Nearly two decades after the North American Free Trade Agreement (NAFTA) took effect, Mexican apple growers are arguing that too many American apples heading south have pushed their industry to the brink of collapse – And they’re taking matters into their own hands. Bridget Huber reports for the Food & Environment Reporting Network (FERN) on PRI’s The World and at the Seattle Times from the Mexican state of Chihuahua, where some 70 percent of Mexico’s apples are grown.
The story follows Vicente Robles, a 71-year old farmer who is cutting down most of his orchards after 50 years in the business because the apples are no longer profitable. By the time Robles and other Mexican growers were ready to sell their fruit this year, markets were already filled with U.S. apples. Robles took much lower prices for his crop and is now in debt, unable to repay the costs of production. “I’ve spent my whole life working here,” says Robles. “And now, I’ve arrived at this point and my orchards don’t even give me enough to live on.”
“Chihuahua’s apple industry–which employs about 35,000 people–tried to get the Mexican government to suspend U.S. imports,” reports Huber. “In February, growers staged what they called a ‘survival march.’ Others dumped apples in the streets in protest. The Mexican press was sympathetic. A local newspaper headline read: ‘Gringo apples: Ugly, Old and Cold.’”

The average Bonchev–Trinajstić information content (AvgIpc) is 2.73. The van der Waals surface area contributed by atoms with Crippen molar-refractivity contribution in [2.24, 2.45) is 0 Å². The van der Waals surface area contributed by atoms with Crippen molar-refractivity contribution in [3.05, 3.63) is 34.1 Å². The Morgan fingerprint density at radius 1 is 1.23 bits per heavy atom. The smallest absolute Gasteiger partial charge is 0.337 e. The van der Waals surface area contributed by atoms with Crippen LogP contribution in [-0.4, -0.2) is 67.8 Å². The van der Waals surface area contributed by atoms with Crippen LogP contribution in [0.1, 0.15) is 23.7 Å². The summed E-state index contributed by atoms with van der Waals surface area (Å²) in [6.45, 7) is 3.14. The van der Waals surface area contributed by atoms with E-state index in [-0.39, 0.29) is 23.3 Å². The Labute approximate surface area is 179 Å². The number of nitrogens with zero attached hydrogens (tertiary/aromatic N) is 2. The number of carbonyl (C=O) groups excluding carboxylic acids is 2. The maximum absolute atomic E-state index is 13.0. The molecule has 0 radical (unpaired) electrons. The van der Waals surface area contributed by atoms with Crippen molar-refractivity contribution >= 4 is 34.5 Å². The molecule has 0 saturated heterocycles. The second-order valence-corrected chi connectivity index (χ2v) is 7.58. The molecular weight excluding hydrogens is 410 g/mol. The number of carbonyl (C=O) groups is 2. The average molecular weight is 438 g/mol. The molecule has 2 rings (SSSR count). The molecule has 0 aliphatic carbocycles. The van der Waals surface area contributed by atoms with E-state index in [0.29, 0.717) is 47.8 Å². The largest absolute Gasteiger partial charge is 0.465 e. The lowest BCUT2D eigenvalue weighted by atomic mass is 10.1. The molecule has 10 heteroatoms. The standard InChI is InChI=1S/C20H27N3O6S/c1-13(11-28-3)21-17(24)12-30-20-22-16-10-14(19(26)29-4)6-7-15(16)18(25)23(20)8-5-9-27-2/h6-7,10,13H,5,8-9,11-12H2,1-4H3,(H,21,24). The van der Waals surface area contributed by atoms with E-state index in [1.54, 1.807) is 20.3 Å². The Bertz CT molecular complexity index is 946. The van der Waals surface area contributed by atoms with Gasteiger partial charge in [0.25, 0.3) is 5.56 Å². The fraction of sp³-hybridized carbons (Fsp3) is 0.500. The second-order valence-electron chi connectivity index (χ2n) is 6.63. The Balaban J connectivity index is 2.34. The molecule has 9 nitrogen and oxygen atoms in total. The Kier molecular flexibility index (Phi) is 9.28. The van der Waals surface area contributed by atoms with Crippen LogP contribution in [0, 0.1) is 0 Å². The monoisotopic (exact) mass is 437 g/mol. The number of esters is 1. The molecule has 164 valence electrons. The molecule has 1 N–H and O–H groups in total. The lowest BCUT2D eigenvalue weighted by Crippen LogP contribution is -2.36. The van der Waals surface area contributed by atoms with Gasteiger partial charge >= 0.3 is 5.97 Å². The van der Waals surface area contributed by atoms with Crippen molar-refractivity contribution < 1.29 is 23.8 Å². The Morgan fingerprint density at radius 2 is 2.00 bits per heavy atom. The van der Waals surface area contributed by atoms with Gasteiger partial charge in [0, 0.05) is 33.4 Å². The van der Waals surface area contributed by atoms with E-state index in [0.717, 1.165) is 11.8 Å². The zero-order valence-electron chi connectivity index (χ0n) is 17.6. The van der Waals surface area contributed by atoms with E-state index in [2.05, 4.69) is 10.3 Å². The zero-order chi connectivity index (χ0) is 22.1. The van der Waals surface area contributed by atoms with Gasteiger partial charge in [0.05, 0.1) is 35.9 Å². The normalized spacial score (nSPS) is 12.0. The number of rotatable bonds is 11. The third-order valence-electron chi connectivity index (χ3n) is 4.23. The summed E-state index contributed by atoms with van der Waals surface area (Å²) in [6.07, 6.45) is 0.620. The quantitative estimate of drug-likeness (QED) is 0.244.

Hubert reports that Senator Patricio Martínez from Chihuahua, standing on a box of unsold apples on the senate dais in Mexico City, unsuccessfully tried forcing federal action. He also accused the U.S. of illegally “dumping”– selling apples at a price lower than production.
Rebecca Lyons, the International Marketing Director for the Washington Apple Commission, believes there is room for both industries in the Mexican market, Huber reports. Lyons says the Mexican apple growers did not use good management practices, resulting in excess fruit.
NAFTA has facilitated trade between Mexico and the U.S., but some believe, as in this case, it is harming Mexico.
“[I]t strips the government of a series of very important development tools that the United States, of course, had during its period of development,” Laura Carlsen, director of the Americas program at the Center for International Policy in Mexico City, tells Huber. “These include the ability to protect strategic sectors, and if there’s any strategic sector, the production of basic food would be one.”